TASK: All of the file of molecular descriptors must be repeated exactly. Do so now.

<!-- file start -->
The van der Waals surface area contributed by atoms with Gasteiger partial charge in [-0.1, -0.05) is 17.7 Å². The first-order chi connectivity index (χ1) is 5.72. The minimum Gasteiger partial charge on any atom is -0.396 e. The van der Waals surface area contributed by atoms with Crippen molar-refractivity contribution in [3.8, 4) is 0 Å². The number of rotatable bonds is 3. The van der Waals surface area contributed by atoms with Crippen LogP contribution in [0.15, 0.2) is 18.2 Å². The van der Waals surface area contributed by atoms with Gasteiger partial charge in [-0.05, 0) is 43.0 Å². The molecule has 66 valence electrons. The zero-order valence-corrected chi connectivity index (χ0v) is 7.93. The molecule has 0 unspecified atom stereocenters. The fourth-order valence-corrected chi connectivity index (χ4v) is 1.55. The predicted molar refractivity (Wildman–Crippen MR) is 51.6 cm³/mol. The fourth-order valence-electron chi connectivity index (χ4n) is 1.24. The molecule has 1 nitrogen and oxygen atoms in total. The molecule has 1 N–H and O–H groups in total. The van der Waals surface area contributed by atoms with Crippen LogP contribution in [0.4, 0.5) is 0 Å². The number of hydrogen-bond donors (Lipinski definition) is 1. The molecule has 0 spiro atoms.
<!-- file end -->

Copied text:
The van der Waals surface area contributed by atoms with Gasteiger partial charge in [-0.1, -0.05) is 17.7 Å². The first-order chi connectivity index (χ1) is 5.72. The minimum Gasteiger partial charge on any atom is -0.396 e. The van der Waals surface area contributed by atoms with Crippen molar-refractivity contribution in [3.8, 4) is 0 Å². The number of rotatable bonds is 3. The van der Waals surface area contributed by atoms with Crippen LogP contribution in [0.15, 0.2) is 18.2 Å². The van der Waals surface area contributed by atoms with Gasteiger partial charge in [-0.05, 0) is 43.0 Å². The molecule has 66 valence electrons. The zero-order valence-corrected chi connectivity index (χ0v) is 7.93. The molecule has 0 unspecified atom stereocenters. The fourth-order valence-corrected chi connectivity index (χ4v) is 1.55. The predicted molar refractivity (Wildman–Crippen MR) is 51.6 cm³/mol. The fourth-order valence-electron chi connectivity index (χ4n) is 1.24. The molecule has 1 nitrogen and oxygen atoms in total. The molecule has 1 N–H and O–H groups in total. The van der Waals surface area contributed by atoms with Crippen LogP contribution in [0.4, 0.5) is 0 Å². The number of hydrogen-bond donors (Lipinski definition) is 1. The molecule has 0 spiro atoms.